Document Type


Publication Date





Taylor & Francis




After the spectacular failure to apply acceptable triage methods to evacuate patients from a flooded Memorial Hospital during Hurricane Katrina, preparedness planning was intensified (Fink Citation2013). Regarding physicians and hospitals, two approaches got the most attention: (1) diluting the legal “standard of care” for physicians and hospitals so they would be immune from lawsuit for negligent acts during a crisis (“crisis standards of care”); and (2) developing triage protocols for scarce resource allocation. Both can be considered crude works in process. Nonetheless, in the midst of the greatest national crisis since 9/11, I think it is time to declare the crisis standards of care approach dead, and the triage approach in need of significant therapy to survive.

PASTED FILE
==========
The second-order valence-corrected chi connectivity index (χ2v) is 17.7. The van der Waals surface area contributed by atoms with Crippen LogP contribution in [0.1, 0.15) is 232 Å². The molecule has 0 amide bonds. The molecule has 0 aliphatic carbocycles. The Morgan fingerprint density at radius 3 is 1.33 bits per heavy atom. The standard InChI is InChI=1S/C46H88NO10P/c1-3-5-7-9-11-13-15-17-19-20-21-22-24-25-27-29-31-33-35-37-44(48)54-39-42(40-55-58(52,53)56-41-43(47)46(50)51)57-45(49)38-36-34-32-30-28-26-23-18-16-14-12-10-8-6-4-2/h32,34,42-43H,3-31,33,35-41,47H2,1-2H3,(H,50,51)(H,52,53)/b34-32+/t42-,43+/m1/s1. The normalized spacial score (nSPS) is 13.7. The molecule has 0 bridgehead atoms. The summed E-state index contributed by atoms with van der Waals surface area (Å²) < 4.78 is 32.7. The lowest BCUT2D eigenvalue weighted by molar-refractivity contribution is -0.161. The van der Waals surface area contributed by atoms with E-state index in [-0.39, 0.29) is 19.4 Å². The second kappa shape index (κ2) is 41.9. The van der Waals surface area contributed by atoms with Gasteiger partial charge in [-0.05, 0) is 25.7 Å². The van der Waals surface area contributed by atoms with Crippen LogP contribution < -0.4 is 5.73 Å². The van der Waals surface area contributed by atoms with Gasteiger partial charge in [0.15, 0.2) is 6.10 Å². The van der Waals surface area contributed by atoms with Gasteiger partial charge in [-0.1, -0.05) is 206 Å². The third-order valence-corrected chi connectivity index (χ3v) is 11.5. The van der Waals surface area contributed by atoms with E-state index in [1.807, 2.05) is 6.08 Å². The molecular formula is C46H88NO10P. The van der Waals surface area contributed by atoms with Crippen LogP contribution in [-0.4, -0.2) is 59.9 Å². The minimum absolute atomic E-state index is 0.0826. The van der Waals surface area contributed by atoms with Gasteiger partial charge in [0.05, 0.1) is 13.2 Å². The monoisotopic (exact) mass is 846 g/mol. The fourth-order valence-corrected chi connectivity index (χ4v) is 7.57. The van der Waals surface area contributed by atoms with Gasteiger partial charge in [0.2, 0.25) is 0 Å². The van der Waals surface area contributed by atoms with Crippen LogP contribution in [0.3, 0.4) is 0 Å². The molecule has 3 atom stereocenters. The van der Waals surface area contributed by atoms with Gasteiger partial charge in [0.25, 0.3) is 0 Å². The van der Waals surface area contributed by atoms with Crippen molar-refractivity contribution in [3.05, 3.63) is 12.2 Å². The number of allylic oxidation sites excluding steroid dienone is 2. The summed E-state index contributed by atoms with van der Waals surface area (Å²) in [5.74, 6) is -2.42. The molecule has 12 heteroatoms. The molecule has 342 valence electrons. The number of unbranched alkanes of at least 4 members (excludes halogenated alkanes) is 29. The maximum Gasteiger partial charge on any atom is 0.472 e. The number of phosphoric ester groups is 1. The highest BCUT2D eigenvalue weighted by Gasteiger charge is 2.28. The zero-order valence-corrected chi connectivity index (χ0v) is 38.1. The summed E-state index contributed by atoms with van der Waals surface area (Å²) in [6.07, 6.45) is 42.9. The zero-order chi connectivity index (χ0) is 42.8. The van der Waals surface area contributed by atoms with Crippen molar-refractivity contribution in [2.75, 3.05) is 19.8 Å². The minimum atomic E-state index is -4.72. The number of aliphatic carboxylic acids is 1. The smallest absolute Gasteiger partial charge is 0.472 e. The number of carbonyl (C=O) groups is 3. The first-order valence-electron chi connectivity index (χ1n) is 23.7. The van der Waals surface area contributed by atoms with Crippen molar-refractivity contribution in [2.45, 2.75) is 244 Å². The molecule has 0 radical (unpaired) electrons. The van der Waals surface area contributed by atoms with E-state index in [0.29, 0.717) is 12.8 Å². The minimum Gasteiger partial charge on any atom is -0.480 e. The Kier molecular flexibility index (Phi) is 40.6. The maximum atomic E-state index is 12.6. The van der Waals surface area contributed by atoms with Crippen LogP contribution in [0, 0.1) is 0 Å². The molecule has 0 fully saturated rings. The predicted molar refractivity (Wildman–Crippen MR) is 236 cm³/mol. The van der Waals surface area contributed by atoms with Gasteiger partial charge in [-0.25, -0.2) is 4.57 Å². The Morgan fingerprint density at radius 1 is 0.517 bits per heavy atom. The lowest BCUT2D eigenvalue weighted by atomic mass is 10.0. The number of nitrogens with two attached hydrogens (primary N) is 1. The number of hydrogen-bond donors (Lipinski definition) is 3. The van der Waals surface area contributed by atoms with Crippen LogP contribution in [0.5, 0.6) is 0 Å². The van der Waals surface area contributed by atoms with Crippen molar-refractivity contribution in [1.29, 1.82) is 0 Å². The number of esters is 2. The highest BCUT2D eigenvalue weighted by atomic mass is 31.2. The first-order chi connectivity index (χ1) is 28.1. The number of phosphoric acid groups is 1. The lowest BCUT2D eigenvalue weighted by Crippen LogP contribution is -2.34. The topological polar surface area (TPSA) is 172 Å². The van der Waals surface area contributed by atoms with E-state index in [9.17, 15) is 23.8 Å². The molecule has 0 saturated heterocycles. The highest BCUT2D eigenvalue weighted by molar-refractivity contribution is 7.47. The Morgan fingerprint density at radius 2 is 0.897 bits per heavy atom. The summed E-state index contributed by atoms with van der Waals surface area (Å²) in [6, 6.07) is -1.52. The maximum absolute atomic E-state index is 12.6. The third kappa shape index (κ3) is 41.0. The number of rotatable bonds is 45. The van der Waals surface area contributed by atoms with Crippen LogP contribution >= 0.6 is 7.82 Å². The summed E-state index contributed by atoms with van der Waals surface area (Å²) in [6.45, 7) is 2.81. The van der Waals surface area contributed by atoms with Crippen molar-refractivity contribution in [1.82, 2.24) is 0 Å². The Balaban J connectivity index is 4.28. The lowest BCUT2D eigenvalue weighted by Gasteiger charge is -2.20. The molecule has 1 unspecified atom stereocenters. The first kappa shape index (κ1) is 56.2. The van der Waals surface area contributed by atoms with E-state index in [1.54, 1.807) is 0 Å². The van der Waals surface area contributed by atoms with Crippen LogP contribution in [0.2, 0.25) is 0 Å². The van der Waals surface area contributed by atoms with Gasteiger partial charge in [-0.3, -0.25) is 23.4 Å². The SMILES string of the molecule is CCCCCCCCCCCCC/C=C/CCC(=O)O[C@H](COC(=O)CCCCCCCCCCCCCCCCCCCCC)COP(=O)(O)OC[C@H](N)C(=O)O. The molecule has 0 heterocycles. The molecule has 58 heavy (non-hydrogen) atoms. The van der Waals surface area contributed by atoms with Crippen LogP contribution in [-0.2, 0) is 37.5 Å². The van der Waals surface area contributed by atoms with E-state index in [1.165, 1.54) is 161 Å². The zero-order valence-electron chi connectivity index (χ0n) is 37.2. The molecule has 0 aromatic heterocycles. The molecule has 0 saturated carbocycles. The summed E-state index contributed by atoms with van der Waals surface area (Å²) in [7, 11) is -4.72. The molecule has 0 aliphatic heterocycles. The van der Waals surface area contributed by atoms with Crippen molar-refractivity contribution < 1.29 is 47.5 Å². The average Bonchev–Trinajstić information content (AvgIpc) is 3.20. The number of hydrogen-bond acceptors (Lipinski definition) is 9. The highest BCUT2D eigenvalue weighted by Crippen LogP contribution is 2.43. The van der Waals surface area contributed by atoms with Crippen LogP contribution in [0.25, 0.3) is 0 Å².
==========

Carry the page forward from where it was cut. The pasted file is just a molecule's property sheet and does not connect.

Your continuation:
The idea that unites these two approaches seems seductively straightforward: in a crisis there is a danger that medical resources, such as ventilators, may be in such short supply that at least some physicians may not be able to obtain them for all of their patients who need them. In these circumstances, it is suggested that the duty of physicians shifts from “standard of care” medicine focused on individual patients to “crisis standards of care” under which the physician’s loyalty is transferred from individual patients to “acting to prioritize the community.” (Berlinger et al. Citation2020; Institute of Medicine Citation2009).

Link to Publisher Site Link to Publisher Site (BU Community Subscription)



To view the content in your browser, please download Adobe Reader or, alternately,
you may Download the file to your hard drive.

NOTE: The latest versions of Adobe Reader do not support viewing PDF files within Firefox on Mac OS and if you are using a modern (Intel) Mac, there is no official plugin for viewing PDF files within the browser window.